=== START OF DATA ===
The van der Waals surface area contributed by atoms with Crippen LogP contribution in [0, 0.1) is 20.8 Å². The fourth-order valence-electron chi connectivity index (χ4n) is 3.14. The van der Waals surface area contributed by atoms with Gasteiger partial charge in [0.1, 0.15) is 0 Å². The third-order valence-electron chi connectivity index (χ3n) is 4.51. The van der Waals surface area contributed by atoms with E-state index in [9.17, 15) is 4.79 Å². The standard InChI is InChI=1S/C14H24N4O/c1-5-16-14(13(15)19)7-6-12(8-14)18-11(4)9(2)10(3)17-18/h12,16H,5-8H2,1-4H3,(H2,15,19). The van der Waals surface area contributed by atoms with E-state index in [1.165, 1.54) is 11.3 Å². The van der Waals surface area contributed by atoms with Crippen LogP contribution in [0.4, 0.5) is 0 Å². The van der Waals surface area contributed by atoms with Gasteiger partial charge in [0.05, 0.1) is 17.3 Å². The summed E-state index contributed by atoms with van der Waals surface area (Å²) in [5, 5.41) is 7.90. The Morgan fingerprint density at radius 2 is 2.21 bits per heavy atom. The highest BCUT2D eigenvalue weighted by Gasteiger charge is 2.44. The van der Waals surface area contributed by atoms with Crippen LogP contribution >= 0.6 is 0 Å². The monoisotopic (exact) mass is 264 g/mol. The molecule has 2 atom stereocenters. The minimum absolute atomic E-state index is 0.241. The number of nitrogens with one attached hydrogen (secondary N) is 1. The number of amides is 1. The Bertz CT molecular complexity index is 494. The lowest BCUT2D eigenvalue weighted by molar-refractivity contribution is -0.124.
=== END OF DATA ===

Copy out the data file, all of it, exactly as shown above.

The van der Waals surface area contributed by atoms with Crippen LogP contribution in [0, 0.1) is 20.8 Å². The fourth-order valence-electron chi connectivity index (χ4n) is 3.14. The van der Waals surface area contributed by atoms with Gasteiger partial charge in [0.1, 0.15) is 0 Å². The third-order valence-electron chi connectivity index (χ3n) is 4.51. The van der Waals surface area contributed by atoms with E-state index in [9.17, 15) is 4.79 Å². The standard InChI is InChI=1S/C14H24N4O/c1-5-16-14(13(15)19)7-6-12(8-14)18-11(4)9(2)10(3)17-18/h12,16H,5-8H2,1-4H3,(H2,15,19). The van der Waals surface area contributed by atoms with E-state index in [1.165, 1.54) is 11.3 Å². The van der Waals surface area contributed by atoms with Crippen LogP contribution in [0.4, 0.5) is 0 Å². The van der Waals surface area contributed by atoms with Gasteiger partial charge in [0.05, 0.1) is 17.3 Å². The summed E-state index contributed by atoms with van der Waals surface area (Å²) in [5, 5.41) is 7.90. The Morgan fingerprint density at radius 2 is 2.21 bits per heavy atom. The highest BCUT2D eigenvalue weighted by Gasteiger charge is 2.44. The van der Waals surface area contributed by atoms with Crippen LogP contribution >= 0.6 is 0 Å². The monoisotopic (exact) mass is 264 g/mol. The molecule has 2 atom stereocenters. The minimum absolute atomic E-state index is 0.241. The number of nitrogens with one attached hydrogen (secondary N) is 1. The number of amides is 1. The Bertz CT molecular complexity index is 494. The lowest BCUT2D eigenvalue weighted by molar-refractivity contribution is -0.124.